Lily poisoning in cats
Curiosity may not kill the cat, but lilies may prove to be fatal
Acute renal failure in cats caused by ingestion of parts of the family Lilaceae was first described in 1989 in the USA. Since then an increasing number of reports have emerged that underline the severity and frequency of this intoxication.
Pretty much all Lilium and Hemerocallis species are potentially toxic to cats. Lilium species may be found both outdoors and as houseplants, but cut flowers kept indoors generally pose the greatest risk to cats, perhaps because indoor cats have few other plant choices to munch on!
All vegetative parts of the plant have the potential to cause toxicity in cats, including the pollen, which can fall into the coat and be ingested after grooming.
Although it is well recognised that lily toxicity results in acute kidney damage, the precise mechanism of toxicity is currently unknown. The death rate is high, but there is a chance of recovery of damaged kidneys if supportive care can be provided early enough and for sufficient time.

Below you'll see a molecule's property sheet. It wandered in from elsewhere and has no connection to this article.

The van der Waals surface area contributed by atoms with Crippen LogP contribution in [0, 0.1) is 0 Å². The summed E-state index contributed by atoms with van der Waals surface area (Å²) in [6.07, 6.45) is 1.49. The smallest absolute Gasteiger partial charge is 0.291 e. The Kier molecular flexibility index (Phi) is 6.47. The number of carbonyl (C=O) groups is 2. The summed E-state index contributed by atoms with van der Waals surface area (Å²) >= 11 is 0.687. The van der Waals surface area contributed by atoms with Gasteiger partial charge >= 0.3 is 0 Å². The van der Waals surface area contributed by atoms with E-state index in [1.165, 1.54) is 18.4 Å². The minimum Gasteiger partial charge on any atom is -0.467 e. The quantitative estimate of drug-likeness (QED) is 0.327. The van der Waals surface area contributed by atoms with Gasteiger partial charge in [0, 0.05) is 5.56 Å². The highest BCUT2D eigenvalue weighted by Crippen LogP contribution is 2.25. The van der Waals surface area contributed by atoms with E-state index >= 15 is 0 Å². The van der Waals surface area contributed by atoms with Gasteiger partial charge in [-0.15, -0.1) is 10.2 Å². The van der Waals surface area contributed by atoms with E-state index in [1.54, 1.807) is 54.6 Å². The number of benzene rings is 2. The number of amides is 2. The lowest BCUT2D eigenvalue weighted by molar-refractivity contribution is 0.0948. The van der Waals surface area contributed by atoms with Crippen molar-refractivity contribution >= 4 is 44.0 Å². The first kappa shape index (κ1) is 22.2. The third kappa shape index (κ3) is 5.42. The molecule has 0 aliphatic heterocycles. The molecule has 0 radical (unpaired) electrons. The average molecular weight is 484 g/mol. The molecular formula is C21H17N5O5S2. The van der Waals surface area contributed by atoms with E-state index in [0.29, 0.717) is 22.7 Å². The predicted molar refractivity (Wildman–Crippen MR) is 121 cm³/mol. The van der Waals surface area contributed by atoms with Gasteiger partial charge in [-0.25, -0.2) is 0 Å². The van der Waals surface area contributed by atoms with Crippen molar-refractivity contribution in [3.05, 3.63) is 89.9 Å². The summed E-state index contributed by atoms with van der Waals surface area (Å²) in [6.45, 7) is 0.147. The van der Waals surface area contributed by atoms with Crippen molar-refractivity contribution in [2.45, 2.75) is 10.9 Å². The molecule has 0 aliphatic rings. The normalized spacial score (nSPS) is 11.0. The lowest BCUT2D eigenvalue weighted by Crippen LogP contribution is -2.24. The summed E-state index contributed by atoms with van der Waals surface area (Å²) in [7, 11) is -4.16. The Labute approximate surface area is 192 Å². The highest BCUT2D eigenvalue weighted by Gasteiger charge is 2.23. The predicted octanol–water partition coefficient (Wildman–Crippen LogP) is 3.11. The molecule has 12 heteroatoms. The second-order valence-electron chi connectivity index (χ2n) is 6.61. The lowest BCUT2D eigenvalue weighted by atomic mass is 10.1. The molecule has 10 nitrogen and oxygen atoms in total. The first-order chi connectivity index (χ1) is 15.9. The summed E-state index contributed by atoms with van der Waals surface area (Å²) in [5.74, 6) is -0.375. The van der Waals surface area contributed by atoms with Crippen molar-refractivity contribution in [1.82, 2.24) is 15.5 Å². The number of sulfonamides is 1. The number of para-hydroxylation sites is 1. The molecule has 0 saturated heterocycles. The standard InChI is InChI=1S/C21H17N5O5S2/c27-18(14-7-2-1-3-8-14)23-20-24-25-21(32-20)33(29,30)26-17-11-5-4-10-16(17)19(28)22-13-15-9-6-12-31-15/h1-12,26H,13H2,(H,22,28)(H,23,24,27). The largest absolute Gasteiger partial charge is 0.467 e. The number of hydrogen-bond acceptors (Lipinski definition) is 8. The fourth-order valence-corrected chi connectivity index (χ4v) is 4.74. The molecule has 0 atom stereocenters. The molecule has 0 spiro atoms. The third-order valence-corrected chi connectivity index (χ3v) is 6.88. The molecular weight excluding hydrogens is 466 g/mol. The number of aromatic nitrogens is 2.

Clinical signs and diagnosis
Initial signs of intoxication develop shortly after ingestion and predominantly reflect gastrointestinal irritation, with vomiting, loss of appetite and lethargy often observed within a few hours of ingestion. In some affected cats, the severity of vomiting decreases after 12 hours and owners may feel the animal is improving.
More typically, lack of appetite and lethargy progress. Within 1-3 days of ingestion, acute kidney damage develops and the cat becomes dehydrated, gets smelly breath (and sometimes mouth ulcers) and enlarged painful kidneys.
Treatment and care of the patient
Unfortunately because the toxic agent is unknown, no specific antidote is available. If a patient is presented with a known history of lily ingestion, kidney support and and decontamination of the hair coat occurs. Once kidney failure has developed, treatment is symptomatic and supportive.
Early treatment is the best medicine
The outlook can be good if the cat is presented immediately following ingestion, and if decontamination can be carried out successfully. However, the outlook is generally very serious once kidney failure has developed, although cases presented earlier in the course of events tend to have a better chance.
Of course, the most dangerous lilies are the ones with the loveliest fragrance i.e the Day Lily, Tiger Lily and all Lilum species.
Information taken from the Centre for Veterinary Education